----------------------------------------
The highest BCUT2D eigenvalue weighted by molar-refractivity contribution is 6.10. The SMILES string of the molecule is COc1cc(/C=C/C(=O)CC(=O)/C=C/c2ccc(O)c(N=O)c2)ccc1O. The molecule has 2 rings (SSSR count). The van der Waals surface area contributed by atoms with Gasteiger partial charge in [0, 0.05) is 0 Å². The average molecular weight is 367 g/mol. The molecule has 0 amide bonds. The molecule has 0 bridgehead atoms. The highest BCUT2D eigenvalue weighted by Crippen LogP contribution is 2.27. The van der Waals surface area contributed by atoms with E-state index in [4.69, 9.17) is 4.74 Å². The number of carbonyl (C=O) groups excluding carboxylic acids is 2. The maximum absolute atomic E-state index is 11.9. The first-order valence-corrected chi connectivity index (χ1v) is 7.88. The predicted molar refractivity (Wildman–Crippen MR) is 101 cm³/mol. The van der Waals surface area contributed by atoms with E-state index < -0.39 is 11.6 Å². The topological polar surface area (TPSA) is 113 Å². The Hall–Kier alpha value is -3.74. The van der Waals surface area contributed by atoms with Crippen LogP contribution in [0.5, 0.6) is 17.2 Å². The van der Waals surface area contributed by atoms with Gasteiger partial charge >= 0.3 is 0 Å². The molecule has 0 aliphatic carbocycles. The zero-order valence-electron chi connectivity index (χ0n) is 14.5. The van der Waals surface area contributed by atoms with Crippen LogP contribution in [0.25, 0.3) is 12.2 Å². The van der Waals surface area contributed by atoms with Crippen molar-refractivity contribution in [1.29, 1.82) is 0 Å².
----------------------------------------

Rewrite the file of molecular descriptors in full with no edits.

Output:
The highest BCUT2D eigenvalue weighted by molar-refractivity contribution is 6.10. The SMILES string of the molecule is COc1cc(/C=C/C(=O)CC(=O)/C=C/c2ccc(O)c(N=O)c2)ccc1O. The molecule has 2 rings (SSSR count). The van der Waals surface area contributed by atoms with Gasteiger partial charge in [0, 0.05) is 0 Å². The average molecular weight is 367 g/mol. The molecule has 0 amide bonds. The molecule has 0 bridgehead atoms. The highest BCUT2D eigenvalue weighted by Crippen LogP contribution is 2.27. The van der Waals surface area contributed by atoms with E-state index in [4.69, 9.17) is 4.74 Å². The number of carbonyl (C=O) groups excluding carboxylic acids is 2. The maximum absolute atomic E-state index is 11.9. The first-order valence-corrected chi connectivity index (χ1v) is 7.88. The predicted molar refractivity (Wildman–Crippen MR) is 101 cm³/mol. The van der Waals surface area contributed by atoms with E-state index < -0.39 is 11.6 Å². The topological polar surface area (TPSA) is 113 Å². The Hall–Kier alpha value is -3.74. The van der Waals surface area contributed by atoms with Crippen LogP contribution in [0.5, 0.6) is 17.2 Å². The van der Waals surface area contributed by atoms with Gasteiger partial charge >= 0.3 is 0 Å². The molecule has 0 aliphatic carbocycles. The zero-order valence-electron chi connectivity index (χ0n) is 14.5. The van der Waals surface area contributed by atoms with Crippen LogP contribution in [0.25, 0.3) is 12.2 Å². The van der Waals surface area contributed by atoms with Crippen molar-refractivity contribution in [1.29, 1.82) is 0 Å².